Martial Law: What It Is and What It Is Not

Much fear and confusion have been brought about by the crisis in Marawi City and the subsequent declaration of President Duterte of Martial Law for the regions in Mindanao. Let’s clarify a few things.

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One of the powers of the President as the Commander-in-Chief is the declaration of Martial Law. This is provided under the 1987 Constitution, precisely at Article VII, Section 18. The President may proclaim over the entire Philippines or any part thereof.

The declaration of Martial Law over an area places that particular area under the control of the Armed Forces of the Philippines. It is called “Martial Law” because it places the country or a part thereof under laws which would operate in a state of war, i.e., military laws. The word “martial” traces its origin from the Roman god of war, Mars.

What it is not: A power that may be invoked at the whim of the President.

What it is: A power that requires the presence of an actual invasion or rebellion.

What it is not: A power that may be invoked when there is a threat of rebellion.

What it is: A power that requires an actual rebellion or invasion, and not merely a threat.

In Sanlakas v Executive Secretary, the Supreme Court said that the Constitution requires the concurrence of two conditions, namely,

  1. an actual invasion or rebellion, and
  2. that public safety requires the exercise of such power.

What it is not: A declaration that disrespects our Constitution.

What it is: A power granted by the Constitution, within the control of the Constitution, and which does not stop the operation of the Constitution.

What it is not: A lack of the rule of law.

What it is: A suspension of civil laws, the takeover of military laws for safety and security, but civil courts will still function.

The following may not be done in a declaration of martial law:

  1. Suspend the operation of the Constitution.
  2. Supplant the functioning of the civil courts and the legislative assemblies.
  3. Confer jurisdiction upon military courts and agencies over civilians, where civil courts are able to function.
  4. Automatically suspend the privilege of the writ of habeas corpus. However, the President may suspend the writ, but the suspension must be express, i.e., it is not deemed automatically included with the declaration of Martial Law.

What it is not: The Martial Law is a dictatorial and tyrannical power of the President.

What it is: The Congress and the Supreme Court takes part in checking that the declaration of Martial Law is proper.

What it is not: Martial Law is a one-way ticket to an endless regime of a despot.

What it is: The Constitution provides that the Martial Law should only have a 60-day validity, which may be extended, subject to checks and balances.

The fear is understandable. The Martial Law imposed by former President Ferdinand Marcos was indeed marked with abuses. It was limitless as to the period. It was the sole prerogative of the President.

However, with the framers of the 1987 Constitution keeping our past mistakes in mind, they have set sufficient safeguards to prevent this abuse of power of happening.

As a measure of checks and balances, the Congress takes part.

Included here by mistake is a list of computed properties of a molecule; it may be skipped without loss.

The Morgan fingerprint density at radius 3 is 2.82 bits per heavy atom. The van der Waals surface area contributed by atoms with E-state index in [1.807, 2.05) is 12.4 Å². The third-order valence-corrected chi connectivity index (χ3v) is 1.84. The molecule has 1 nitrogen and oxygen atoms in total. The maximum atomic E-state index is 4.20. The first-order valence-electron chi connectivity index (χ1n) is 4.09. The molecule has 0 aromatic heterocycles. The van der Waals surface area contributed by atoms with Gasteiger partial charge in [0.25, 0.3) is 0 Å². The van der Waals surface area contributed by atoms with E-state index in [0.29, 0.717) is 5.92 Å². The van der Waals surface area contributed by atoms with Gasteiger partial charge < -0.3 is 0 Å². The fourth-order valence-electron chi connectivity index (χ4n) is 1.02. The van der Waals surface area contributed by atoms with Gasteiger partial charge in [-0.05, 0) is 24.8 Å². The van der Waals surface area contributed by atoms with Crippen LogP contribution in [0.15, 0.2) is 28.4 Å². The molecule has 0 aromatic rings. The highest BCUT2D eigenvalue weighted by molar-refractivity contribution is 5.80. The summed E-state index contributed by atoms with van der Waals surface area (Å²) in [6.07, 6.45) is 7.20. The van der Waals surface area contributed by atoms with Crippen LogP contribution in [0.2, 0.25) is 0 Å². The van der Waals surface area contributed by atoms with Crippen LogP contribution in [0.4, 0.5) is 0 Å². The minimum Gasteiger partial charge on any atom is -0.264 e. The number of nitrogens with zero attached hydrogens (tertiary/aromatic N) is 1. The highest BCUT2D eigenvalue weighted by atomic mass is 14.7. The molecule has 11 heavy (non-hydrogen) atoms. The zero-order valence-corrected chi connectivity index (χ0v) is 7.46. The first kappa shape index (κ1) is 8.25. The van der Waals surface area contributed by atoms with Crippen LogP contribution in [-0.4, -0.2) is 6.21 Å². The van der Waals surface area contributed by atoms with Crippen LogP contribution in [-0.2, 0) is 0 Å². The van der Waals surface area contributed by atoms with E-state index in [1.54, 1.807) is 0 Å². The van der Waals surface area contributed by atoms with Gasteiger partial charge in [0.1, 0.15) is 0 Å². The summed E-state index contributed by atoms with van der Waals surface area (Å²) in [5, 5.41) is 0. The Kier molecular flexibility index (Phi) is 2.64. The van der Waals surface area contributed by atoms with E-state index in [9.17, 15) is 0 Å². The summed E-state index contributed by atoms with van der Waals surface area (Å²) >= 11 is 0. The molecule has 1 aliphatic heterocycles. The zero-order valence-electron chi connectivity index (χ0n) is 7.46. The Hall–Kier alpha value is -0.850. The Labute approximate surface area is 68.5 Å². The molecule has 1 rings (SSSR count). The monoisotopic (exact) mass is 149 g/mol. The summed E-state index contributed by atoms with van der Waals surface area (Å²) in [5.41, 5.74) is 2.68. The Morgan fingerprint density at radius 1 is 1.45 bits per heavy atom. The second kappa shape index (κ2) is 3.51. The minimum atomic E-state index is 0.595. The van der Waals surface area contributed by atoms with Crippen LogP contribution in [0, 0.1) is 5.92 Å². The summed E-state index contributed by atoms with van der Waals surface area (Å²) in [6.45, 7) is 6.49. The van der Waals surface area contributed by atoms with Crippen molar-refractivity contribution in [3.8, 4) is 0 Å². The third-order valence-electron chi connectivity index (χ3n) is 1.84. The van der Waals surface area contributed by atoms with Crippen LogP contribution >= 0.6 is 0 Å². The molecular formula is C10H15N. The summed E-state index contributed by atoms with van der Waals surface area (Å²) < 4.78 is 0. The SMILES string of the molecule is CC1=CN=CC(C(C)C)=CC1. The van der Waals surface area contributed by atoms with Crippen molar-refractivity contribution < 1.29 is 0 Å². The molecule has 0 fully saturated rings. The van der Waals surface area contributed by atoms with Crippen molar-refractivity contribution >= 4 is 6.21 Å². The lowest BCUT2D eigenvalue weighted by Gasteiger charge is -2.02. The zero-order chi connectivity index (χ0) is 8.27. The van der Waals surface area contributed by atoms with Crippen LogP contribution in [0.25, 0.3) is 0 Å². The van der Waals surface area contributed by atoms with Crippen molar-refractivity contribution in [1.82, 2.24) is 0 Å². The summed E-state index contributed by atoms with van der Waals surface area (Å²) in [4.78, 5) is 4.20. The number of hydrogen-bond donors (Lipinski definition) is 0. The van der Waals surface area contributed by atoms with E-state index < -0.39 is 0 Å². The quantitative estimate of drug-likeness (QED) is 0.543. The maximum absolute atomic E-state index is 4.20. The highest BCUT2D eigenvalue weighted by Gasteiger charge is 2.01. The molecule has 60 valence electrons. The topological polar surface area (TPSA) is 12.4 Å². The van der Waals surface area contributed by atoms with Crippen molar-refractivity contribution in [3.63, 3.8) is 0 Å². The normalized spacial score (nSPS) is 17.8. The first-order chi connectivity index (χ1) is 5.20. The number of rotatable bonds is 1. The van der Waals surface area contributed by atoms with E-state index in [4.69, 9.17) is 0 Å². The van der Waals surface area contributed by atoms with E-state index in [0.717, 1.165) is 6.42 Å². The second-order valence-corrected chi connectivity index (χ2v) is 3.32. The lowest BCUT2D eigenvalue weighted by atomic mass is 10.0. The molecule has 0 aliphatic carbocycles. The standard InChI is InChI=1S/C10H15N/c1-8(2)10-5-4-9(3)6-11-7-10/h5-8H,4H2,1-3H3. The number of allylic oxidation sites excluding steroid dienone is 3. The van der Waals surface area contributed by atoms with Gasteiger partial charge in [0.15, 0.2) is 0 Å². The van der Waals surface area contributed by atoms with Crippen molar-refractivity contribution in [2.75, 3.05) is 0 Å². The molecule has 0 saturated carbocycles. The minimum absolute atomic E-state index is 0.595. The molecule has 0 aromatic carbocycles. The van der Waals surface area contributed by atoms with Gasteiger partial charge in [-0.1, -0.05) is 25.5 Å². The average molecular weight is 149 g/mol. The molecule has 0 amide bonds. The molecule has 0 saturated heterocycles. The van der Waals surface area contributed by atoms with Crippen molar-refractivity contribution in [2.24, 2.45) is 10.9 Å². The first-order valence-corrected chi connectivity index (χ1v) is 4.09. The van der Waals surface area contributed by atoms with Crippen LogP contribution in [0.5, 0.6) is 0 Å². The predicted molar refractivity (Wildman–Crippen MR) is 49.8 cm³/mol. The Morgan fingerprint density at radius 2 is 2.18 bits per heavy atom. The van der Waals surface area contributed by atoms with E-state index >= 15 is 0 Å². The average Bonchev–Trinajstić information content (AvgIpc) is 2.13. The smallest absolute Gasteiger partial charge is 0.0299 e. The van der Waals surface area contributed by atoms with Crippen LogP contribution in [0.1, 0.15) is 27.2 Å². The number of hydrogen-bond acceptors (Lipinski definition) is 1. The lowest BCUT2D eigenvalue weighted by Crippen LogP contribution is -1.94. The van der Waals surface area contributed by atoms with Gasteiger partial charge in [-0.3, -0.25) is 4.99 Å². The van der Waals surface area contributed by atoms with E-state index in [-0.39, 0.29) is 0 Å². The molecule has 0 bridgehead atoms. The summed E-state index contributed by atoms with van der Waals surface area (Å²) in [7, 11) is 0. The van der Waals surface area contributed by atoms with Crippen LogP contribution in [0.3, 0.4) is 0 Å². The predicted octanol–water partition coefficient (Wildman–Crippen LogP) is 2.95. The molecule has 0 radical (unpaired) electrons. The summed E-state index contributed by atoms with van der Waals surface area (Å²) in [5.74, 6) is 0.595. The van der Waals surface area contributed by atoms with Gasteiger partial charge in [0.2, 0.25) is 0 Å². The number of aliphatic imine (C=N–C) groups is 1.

Here’s what happens after:

Within 48 hours from the proclamation or the suspension, the President shall submit a report, in person or in writing, to the Congress (meeting in joint session of the action he has taken).

The Congress shall then vote jointly, by a majority of all its members.

The Congress may:

  1. Revoke such proclamation or suspension, or
  2. Extend the declaration of Martial Law beyond 60 days. However, Congress can only so extend the proclamation or suspension upon the initiative of the President.

Congress may revoke the proclamation of martial law or suspension of the privilege of the writ of habeas corpus before the lapse of 60 days from the date of suspension or proclamation.

The Supreme Court, likewise, is empowered to exercise its power of judicial review over the declaration of Martial Law. Accordingly, the Supreme Court may review, in an appropriate proceeding filed by any citizen, the sufficiency of the factual basis of the proclamation of martial law or the suspension of the privilege of the writ, or the extension thereof.

However, in Fortun v. Macapagal-Arroyo, the Supreme Court expressed that the constitutional validity of the declaration of martial law is first subject to review by the Congress. Continuing, the Court said that it may step in to review the factual basis “if the Congress procrastinates or altogether fails to fulfill its duty respecting the proclamation or suspension within the short time expected of it.”

What it is not: An immense power only the President can stop.

What it is: A power controlled by the Constitution that may be stopped by the President, the Congress, or the Supreme Court when appropriate.

There are four ways by which Martial Law may be lifted.

  1. The President himself may lift Martial Law.
  2. The declaration of the President may be revoked by Congress.
  3. The Supreme Court may nullify the President’s declaration.
  4. After the lapse of 60 days, the declaration is deemed to have automatically lapsed.

However, as a caveat, is abuse on the declaration of Martial Law totally eliminated? The answer is negative. If the Congress and the Supreme Court do not perform their constitutional duties, abuse may indeed be possible. If the Congress and the Supreme Court are unduly influenced by the President, the President’s power may become uncontrollable.

All we can do is hope for the responsible declaration of Martial Law on the part of our President, and pressure our Congress and our Justices at the Supreme Court to stay faithful to their oaths to the Constitution and to our beloved country. After all, we all want a better Philippines.

Final word: In times of confusion, spread information.